In a talk delivered on 3 January, which the ever-so-slightly disorganised Andy Haldane has just got round to writing up, the Bank of England’s head of financial stability beautifully sets out the new central bank orthodoxy on the benefits of macro-prudential policy.
First, he clearly defines the term:
“In a nutshell, it means that policymakers have begun using prudential means to meet macro-economic ends.”
Next, he looks back at the crisis and asks the correct question: what would have been different had macro-prudential policy been fashionable (it was invented) rather than deeply unfashionable in central banking circles. Read more
Future BoE governor Mark Carney. Getty Images
Bank of England governor-designate Mark Carney talked a lot today about his fondness for so-called “forward guidance” — where a central bank indicates what is likely to happen to monetary policy way beyond its next policy vote.
The theory is that forward guidance boosts growth by providing more certainty to lenders that they will be able to access cheap cash from the central bank for a long time to come. Convinced of this, banks will reduce borrowing costs and lend more. And, with rates remaining lower for longer, savers will believe there is little point in holding cash and will go splurge. Read more
Asked today whether the Treasury should scrap the Bank of England’s 2 per cent inflation target, former policy maker and current central banking guru Charles Goodhart said no. The target, he said, had done little to stop the Monetary Policy Committee easing rates and printing money to stave off an economic and financial meltdown.
Andrew Sentance, another ex rate-setter, agreed. “Inflation targeting hasn’t been the constriction it has been played up to be,” he said this morning.
A cynic would argue that this is because in recent years the BoE has ignored price pressures and instead focused on growth; inflation has been above 2 per cent since December 2009 — rising as high as 5.2 per cent in the autumn of 2011. Read more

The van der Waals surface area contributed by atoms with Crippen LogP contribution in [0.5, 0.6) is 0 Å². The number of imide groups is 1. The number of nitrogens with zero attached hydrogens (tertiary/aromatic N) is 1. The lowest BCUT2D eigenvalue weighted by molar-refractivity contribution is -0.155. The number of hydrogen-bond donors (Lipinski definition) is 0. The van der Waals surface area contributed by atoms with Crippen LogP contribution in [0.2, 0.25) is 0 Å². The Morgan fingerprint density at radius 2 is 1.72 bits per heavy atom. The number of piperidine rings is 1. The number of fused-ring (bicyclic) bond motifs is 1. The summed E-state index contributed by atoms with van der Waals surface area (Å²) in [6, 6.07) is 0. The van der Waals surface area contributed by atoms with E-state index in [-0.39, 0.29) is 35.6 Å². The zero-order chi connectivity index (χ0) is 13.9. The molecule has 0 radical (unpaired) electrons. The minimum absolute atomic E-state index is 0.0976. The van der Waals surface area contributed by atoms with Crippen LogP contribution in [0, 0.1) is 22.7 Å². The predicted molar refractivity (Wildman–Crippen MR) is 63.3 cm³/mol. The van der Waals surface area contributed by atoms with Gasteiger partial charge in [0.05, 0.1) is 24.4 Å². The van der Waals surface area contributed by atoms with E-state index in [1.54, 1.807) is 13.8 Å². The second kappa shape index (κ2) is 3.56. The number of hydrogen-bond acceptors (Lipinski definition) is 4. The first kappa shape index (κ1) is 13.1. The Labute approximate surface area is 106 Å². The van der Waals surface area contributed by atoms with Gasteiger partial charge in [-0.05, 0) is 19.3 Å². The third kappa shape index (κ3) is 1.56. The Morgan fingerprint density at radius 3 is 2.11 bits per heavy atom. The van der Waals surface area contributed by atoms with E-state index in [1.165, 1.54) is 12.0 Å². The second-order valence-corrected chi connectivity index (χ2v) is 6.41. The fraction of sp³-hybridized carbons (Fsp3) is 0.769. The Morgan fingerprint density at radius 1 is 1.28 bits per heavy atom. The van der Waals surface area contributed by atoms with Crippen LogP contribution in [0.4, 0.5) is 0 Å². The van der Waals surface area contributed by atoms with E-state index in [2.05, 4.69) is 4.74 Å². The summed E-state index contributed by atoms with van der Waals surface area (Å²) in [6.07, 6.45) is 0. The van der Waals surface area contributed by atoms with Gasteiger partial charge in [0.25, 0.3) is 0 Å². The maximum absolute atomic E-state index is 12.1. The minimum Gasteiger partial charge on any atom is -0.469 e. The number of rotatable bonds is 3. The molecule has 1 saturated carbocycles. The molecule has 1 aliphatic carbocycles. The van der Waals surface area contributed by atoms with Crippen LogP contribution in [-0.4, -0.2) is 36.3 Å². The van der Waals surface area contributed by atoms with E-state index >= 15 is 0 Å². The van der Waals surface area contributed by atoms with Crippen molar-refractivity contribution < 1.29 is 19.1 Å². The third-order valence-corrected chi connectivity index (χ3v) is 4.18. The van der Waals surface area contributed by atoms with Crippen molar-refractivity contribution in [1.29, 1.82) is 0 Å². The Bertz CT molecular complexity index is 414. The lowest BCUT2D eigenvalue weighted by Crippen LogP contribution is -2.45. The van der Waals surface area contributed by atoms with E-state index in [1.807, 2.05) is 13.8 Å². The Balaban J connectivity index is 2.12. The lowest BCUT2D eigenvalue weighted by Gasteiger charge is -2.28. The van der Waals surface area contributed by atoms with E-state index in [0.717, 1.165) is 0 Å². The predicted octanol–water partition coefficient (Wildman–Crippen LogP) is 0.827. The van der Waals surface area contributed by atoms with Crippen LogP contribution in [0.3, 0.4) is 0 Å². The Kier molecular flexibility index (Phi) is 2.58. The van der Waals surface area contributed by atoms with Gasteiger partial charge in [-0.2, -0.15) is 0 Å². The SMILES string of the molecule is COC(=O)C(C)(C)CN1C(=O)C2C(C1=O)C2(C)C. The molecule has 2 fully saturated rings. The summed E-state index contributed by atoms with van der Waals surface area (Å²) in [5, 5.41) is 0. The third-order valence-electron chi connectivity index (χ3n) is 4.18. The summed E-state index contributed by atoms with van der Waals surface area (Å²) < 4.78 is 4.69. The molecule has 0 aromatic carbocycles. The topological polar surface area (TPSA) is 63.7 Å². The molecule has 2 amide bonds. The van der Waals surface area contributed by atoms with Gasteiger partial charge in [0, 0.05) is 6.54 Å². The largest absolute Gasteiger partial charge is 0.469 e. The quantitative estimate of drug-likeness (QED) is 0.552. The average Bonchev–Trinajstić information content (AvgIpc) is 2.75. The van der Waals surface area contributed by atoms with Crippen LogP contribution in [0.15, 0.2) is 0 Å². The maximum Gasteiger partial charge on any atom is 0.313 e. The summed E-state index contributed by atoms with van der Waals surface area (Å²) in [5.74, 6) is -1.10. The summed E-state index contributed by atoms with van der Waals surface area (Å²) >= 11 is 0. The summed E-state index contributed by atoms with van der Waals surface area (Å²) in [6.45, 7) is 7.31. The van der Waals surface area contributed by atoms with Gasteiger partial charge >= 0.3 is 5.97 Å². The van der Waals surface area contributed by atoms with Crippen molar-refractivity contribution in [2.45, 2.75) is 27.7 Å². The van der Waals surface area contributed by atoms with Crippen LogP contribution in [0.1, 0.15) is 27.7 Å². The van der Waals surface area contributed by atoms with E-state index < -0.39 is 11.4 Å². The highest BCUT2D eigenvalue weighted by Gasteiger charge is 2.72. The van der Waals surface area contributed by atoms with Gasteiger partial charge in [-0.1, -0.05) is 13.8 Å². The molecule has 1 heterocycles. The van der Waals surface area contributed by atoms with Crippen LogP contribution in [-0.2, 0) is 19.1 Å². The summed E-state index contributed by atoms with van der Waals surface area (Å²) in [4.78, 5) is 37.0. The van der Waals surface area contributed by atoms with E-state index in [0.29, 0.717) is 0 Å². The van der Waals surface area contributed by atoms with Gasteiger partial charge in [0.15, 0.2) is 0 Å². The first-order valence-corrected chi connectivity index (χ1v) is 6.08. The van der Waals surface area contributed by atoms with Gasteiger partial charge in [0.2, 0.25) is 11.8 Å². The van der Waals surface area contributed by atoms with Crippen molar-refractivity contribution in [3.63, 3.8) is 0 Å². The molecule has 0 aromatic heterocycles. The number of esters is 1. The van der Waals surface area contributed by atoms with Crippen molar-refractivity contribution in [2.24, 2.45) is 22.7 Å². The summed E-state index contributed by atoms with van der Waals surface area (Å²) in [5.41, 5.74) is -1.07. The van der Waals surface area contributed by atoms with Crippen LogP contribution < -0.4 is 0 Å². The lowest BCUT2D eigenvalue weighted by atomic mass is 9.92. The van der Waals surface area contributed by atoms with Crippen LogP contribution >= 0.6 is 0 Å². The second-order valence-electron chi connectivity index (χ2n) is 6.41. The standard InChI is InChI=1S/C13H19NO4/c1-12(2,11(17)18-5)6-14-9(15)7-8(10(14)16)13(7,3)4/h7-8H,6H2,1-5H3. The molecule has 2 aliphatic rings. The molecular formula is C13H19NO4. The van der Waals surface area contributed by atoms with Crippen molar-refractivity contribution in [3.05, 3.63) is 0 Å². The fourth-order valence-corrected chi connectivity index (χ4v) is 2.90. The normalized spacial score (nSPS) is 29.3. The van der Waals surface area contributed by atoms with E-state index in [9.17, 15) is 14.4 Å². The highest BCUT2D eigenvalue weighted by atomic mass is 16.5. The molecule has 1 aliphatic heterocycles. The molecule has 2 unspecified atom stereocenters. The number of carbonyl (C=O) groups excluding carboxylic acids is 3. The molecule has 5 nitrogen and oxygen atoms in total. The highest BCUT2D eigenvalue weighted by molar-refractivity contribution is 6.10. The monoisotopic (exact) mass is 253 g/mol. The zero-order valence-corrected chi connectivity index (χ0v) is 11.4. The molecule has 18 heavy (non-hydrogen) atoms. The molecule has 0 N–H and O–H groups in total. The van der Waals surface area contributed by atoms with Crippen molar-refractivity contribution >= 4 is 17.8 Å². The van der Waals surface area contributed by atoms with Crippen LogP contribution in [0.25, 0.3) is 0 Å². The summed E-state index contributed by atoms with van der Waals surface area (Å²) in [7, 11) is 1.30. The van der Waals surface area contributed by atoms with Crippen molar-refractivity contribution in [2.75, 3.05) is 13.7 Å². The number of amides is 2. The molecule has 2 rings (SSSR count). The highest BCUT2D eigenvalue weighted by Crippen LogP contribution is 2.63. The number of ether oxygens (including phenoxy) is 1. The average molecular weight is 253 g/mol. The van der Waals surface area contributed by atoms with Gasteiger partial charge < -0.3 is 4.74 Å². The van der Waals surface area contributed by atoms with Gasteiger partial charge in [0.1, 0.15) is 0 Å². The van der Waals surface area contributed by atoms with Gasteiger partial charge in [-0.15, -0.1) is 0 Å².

On the day of the inflation report, the Bank of England came out with its most pessimistic medium-term outlook for the economy, suggesting weak growth would not cause inflation to fall below the 2 per cent target. That suggests no room for more quantitative easing. But is that really the case?
How loose is monetary policy? How big is the QE programme? These were all questions that popped up again and again at Bank governor Sir Mervyn King’s press conference this morning in light of the Treasury’s temporary raid on the accumulated surplus of the QE pot. Here is a timeline of what we know and Sir Mervyn’s answers today. Read more
Last Friday the FT’s economics editor Chris Giles took issue with the use of “the Niesr chart”, so-called because of its frequent publication by the National Institute of Economic and Social Research, to show what’s happening with the UK economy.
Chris argued that the Niesr chart, which shows that — in GDP terms — the current recession is the longest and the deepest since the 1930s, “may well be showing us irrelevant nonsense”.